Commentary by Dr. Valentin Fuster

Design Innovation Paper

J. Med. Devices. 2015;9(3):035001-035001-6. doi:10.1115/1.4030505.

A lower limb prosthesis is able to restore mobility to patients who have lost a limb; however, no current replacement is as moveable and adaptable as the limb that was lost. Therefore, all amputees suffer from a reduction in function at some level. Movement in the transverse plane of a lower limb prosthesis is often negated in a traditional prosthesis, and those devices that do allow for transverse plane motion are set to a single, fixed stiffness, and incapable of adapting to the varying activities of the user. A prototype device has been created that allows for varying stiffness in the transverse plane of a lower limb prosthesis. The variable stiffness torsion adapter (VSTA) functions by way of a movable pivot lever arm that can actively modify the mechanical advantage between the outer housing and the internal spring. The motion of the pivot is perpendicular to the external torque allowing for low power adjustments of the stiffness. Bench tests were performed and demonstrate the ability of the VSTA to vary torsional stiffness between 0.12 and 0.91 N m/deg over a ±30 deg rotational range of motion. The device also includes a mode for fully locked operation. The VSTA may improve the mobility of lower limb amputees by allowing for activity-dependent transverse plane stiffness.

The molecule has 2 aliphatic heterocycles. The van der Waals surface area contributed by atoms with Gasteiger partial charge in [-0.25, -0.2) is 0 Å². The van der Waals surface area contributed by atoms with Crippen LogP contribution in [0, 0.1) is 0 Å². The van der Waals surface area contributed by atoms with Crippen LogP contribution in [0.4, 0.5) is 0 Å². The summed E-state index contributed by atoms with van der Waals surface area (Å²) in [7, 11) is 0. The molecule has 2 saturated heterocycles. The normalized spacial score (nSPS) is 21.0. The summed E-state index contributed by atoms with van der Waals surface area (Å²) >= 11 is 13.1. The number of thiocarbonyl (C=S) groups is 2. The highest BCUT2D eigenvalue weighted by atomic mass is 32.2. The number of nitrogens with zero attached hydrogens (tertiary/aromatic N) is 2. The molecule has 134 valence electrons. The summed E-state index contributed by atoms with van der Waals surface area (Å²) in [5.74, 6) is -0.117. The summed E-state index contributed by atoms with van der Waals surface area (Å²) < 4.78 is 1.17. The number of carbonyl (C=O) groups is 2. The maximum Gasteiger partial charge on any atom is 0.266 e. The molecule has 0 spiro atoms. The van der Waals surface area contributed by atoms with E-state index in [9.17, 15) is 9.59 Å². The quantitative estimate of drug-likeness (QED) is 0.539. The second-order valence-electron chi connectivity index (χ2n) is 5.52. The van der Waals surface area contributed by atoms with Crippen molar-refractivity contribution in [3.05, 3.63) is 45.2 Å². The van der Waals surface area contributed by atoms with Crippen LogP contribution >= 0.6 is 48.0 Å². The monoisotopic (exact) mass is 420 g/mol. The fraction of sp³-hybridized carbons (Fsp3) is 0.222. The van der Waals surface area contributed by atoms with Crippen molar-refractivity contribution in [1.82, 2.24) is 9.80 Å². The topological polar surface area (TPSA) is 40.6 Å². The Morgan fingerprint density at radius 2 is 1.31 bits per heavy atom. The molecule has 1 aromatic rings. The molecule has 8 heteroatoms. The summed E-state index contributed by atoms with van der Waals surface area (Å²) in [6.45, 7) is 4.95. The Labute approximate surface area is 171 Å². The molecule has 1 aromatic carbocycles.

Commentary by Dr. Valentin Fuster